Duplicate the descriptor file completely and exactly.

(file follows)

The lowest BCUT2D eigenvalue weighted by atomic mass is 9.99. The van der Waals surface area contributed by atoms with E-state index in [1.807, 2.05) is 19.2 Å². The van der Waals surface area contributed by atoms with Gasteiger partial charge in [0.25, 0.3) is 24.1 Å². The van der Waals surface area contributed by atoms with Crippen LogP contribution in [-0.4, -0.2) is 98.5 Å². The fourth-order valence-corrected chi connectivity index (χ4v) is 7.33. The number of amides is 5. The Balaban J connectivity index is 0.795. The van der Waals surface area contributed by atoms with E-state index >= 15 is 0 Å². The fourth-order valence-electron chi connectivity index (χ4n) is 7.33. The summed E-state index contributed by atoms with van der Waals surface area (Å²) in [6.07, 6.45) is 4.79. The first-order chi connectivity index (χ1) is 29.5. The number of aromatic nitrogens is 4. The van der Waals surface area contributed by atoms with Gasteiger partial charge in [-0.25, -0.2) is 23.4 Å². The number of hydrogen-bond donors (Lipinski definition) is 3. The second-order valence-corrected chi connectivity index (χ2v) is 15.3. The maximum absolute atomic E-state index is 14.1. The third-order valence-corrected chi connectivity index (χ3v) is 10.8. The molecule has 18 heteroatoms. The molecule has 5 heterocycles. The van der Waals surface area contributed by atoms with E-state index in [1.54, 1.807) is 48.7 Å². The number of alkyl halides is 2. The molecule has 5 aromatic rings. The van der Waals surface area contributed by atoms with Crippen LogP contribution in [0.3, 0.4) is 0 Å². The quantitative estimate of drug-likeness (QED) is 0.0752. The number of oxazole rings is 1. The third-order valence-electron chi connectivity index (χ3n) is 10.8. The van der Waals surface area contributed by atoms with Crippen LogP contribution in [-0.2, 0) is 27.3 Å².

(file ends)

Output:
The lowest BCUT2D eigenvalue weighted by atomic mass is 9.99. The van der Waals surface area contributed by atoms with E-state index in [1.807, 2.05) is 19.2 Å². The van der Waals surface area contributed by atoms with Gasteiger partial charge in [0.25, 0.3) is 24.1 Å². The van der Waals surface area contributed by atoms with Crippen LogP contribution in [-0.4, -0.2) is 98.5 Å². The fourth-order valence-corrected chi connectivity index (χ4v) is 7.33. The number of amides is 5. The Balaban J connectivity index is 0.795. The van der Waals surface area contributed by atoms with E-state index >= 15 is 0 Å². The fourth-order valence-electron chi connectivity index (χ4n) is 7.33. The summed E-state index contributed by atoms with van der Waals surface area (Å²) in [6.07, 6.45) is 4.79. The first-order chi connectivity index (χ1) is 29.5. The number of aromatic nitrogens is 4. The van der Waals surface area contributed by atoms with Gasteiger partial charge in [-0.25, -0.2) is 23.4 Å². The number of hydrogen-bond donors (Lipinski definition) is 3. The second-order valence-corrected chi connectivity index (χ2v) is 15.3. The maximum absolute atomic E-state index is 14.1. The third-order valence-corrected chi connectivity index (χ3v) is 10.8. The molecule has 18 heteroatoms. The molecule has 5 heterocycles. The van der Waals surface area contributed by atoms with E-state index in [1.54, 1.807) is 48.7 Å². The number of alkyl halides is 2. The molecule has 5 aromatic rings. The van der Waals surface area contributed by atoms with Crippen LogP contribution in [0.3, 0.4) is 0 Å². The quantitative estimate of drug-likeness (QED) is 0.0752. The number of oxazole rings is 1. The third-order valence-electron chi connectivity index (χ3n) is 10.8. The van der Waals surface area contributed by atoms with Crippen LogP contribution in [-0.2, 0) is 27.3 Å².